But then Lawrence goes missing. And he’s not the only one. Victoria soon discovers that The Cavendish Home for Boys and Girls is not what it appears to be. Kids go in but come out…different. Or they don’t come out at all.
If anyone can sort this out, it’s Victoria—even if it means getting a little messy.
My Two Cents: This is a perfectly spooky read for October. But underneath that creepy, mysterious exterior are some really lovely and moving themes of familial love, devoted friendship, individuality, and loving people not in spite of their differences, but because of their differences. And I'm always a sucker for a book with some good classical piano woven in.
Grade Level: 4-6 (might be a little too scary for some younger readers)
Claire Legrand's website, including a soundtrack for scenes in the book
Audio of Rachmaninov playing his Piano Concerto No. 3 (The whole song is amazing, but imagine Victoria humming about the first 20 seconds as she tries to avoid being captured in the spooky home.)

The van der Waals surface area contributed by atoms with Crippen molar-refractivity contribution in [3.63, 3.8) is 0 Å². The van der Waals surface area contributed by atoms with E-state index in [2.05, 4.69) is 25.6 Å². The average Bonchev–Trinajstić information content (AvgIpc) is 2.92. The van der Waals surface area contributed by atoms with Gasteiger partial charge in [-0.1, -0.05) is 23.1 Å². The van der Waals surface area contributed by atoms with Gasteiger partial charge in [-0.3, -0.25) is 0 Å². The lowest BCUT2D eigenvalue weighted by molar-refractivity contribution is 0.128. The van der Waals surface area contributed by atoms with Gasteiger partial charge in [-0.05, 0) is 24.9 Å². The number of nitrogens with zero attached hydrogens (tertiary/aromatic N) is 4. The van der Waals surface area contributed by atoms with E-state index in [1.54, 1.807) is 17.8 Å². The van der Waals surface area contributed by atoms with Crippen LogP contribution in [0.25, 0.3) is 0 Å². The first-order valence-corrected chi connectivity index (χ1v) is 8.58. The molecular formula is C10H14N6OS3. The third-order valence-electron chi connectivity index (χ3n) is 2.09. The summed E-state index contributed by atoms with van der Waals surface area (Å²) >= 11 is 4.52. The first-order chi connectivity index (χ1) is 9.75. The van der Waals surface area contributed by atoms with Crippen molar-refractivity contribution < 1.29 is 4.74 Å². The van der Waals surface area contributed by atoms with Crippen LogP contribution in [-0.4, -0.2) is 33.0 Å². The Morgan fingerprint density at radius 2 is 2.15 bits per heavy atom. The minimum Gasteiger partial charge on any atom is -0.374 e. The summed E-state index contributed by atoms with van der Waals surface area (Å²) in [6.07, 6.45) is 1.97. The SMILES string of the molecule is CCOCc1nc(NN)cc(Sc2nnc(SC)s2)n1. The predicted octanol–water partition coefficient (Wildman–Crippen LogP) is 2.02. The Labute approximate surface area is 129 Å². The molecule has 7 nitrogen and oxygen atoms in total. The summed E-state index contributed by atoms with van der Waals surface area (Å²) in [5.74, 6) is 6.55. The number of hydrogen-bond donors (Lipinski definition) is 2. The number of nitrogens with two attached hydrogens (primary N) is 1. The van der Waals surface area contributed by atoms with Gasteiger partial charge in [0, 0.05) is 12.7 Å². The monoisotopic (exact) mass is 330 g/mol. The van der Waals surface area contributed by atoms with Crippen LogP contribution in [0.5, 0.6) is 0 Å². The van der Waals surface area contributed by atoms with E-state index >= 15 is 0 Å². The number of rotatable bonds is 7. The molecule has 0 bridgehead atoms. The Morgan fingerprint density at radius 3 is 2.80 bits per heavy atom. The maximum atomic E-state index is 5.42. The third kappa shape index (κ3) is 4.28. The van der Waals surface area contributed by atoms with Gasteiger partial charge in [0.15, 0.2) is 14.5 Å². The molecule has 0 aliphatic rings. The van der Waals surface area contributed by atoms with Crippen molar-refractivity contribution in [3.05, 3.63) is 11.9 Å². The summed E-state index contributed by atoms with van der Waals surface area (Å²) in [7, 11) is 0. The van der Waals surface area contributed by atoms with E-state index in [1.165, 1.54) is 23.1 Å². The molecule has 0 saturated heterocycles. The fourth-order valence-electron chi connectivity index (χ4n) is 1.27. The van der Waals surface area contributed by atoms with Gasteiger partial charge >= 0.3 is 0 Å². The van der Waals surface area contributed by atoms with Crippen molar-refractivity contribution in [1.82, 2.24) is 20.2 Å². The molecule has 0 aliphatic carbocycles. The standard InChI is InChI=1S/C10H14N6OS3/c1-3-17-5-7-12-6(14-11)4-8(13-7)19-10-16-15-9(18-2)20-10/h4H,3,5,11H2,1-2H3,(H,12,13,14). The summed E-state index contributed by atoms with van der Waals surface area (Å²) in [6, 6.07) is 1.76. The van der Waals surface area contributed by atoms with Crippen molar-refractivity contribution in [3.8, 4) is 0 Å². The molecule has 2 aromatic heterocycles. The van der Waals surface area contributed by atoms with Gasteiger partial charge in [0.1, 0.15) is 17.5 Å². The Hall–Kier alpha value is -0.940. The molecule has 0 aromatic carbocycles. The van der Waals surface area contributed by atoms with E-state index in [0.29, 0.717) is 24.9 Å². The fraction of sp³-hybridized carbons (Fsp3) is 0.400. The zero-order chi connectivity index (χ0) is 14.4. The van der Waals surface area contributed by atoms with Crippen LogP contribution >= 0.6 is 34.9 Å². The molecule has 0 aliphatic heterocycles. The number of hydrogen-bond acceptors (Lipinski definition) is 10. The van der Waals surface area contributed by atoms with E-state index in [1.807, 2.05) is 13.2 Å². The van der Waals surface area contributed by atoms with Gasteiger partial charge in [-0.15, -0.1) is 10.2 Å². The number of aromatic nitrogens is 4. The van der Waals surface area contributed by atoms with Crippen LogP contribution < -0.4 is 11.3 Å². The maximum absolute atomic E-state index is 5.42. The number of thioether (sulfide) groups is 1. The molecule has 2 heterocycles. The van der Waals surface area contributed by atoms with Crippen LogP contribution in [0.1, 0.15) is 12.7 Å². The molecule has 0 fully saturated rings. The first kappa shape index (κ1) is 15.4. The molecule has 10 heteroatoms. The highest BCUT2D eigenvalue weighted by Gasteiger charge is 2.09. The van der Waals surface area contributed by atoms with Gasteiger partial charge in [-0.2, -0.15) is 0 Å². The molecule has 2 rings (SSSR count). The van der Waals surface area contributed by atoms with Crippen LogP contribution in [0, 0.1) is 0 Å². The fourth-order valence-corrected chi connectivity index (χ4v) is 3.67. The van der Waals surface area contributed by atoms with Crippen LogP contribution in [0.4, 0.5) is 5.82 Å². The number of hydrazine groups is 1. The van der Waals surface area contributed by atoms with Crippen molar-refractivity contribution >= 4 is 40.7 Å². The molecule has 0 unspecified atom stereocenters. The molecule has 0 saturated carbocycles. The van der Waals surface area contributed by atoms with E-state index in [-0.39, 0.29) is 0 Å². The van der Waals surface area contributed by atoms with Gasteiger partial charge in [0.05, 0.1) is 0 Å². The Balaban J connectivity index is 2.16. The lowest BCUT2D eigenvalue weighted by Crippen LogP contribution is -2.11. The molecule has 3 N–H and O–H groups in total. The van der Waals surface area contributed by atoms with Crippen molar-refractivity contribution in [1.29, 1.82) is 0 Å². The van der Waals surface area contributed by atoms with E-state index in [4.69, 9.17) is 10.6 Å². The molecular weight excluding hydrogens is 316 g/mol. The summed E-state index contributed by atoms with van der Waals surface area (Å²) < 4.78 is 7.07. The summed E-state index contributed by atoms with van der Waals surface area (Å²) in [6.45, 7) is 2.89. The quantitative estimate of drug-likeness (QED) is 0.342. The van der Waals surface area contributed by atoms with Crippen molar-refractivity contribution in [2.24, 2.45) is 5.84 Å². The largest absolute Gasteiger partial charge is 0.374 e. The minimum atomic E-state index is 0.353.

Video of the Faure duet that Victoria and Lawrence play together (this song may appear again later in the story...)
Halloween Gingerbread Mansions--yours could look like the Cavendish Home!
A very rare (and spooky) roach from South America that glows in the dark!
More to Read:
Another spooky book about smart, brave girl who discovers a twisted reality nearby: Coraline by Neil Gaiman
Another adventure book with an insect front and center: Masterpiece by Elise Broach
Another story about friendship in a town where nature is more than what it seems: The Mostly True Story of Jack by Kelly Barnhill
Be sure to check out this great science activity from ecologist and author Heather Hawke that goes right along with this book!